UMD Heritage Lecture – From Creative Commons to Local Contexts: The Passamaquoddy Connection
Almost all the problems that now exist in relation to Indigenous/Native American ethnographic collections and intellectual property law have their legacies in the uneven and unequal research practices that made Indigenous peoples subjects for research and study. This meant that Indigenous peoples lost ownership and control over material, aural and visual representations of their cultures. Consequently, Indigenous peoples have been largely excluded from the extensive meaning-making processes rendering the complexity of their cultures ‘knowable’ to a range of ‘publics’ who have had access to these collections. This absence and structural exclusion has led to substantial mistakes and misunderstandings in knowledge production, in collection management, in representation, in classification and within established educational paradigms seeking to translate and understand the complexity of Indigenous peoples and cultures.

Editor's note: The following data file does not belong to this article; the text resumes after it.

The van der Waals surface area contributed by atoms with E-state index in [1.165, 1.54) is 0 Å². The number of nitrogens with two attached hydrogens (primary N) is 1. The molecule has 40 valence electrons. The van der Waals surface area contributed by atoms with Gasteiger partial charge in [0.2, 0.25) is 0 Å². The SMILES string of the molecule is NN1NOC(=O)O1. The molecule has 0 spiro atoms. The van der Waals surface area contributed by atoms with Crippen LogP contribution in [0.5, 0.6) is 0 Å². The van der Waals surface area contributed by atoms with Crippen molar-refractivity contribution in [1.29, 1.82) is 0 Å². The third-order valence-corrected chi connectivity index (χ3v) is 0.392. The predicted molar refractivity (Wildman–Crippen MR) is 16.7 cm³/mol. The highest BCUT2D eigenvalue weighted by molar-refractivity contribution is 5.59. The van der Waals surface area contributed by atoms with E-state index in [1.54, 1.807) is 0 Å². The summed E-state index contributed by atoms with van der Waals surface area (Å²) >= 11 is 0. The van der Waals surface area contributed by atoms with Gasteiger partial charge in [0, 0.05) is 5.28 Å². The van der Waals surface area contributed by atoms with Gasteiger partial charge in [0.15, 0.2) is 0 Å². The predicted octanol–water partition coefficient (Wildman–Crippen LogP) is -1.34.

In the increasing movement of these collections into digital formats, the new rights that are generated only compound the legal problems of adequately responding to Native/First Nations concerns about ownership and circulation of materials. These legal entanglements impede access and use and make already difficult negotiations with institutions and other rights holders even harder. There are very few resources available for communities to find information about legal and extra-legal solutions as they apply to these kinds of collections. The Local Contexts platform is one digital tool that was developed to provide information about IP law as well as a range of template documents to assist communities in building their unique strategies for negotiating ownership and cultural authority over these collections. This presentation will discuss the development of this platform and new models of collaborative curation that cultural institutions need to embrace. The significance and necessity of this work will be framed through the new online record at the Library of Congress, of the first ethnographic sound recordings from the Passamaquoddy community sung by Peter Selmore and Noel Joseph and made in 1890 by Jesse Walter Fewkes. See: https://loc.gov/item/2015655578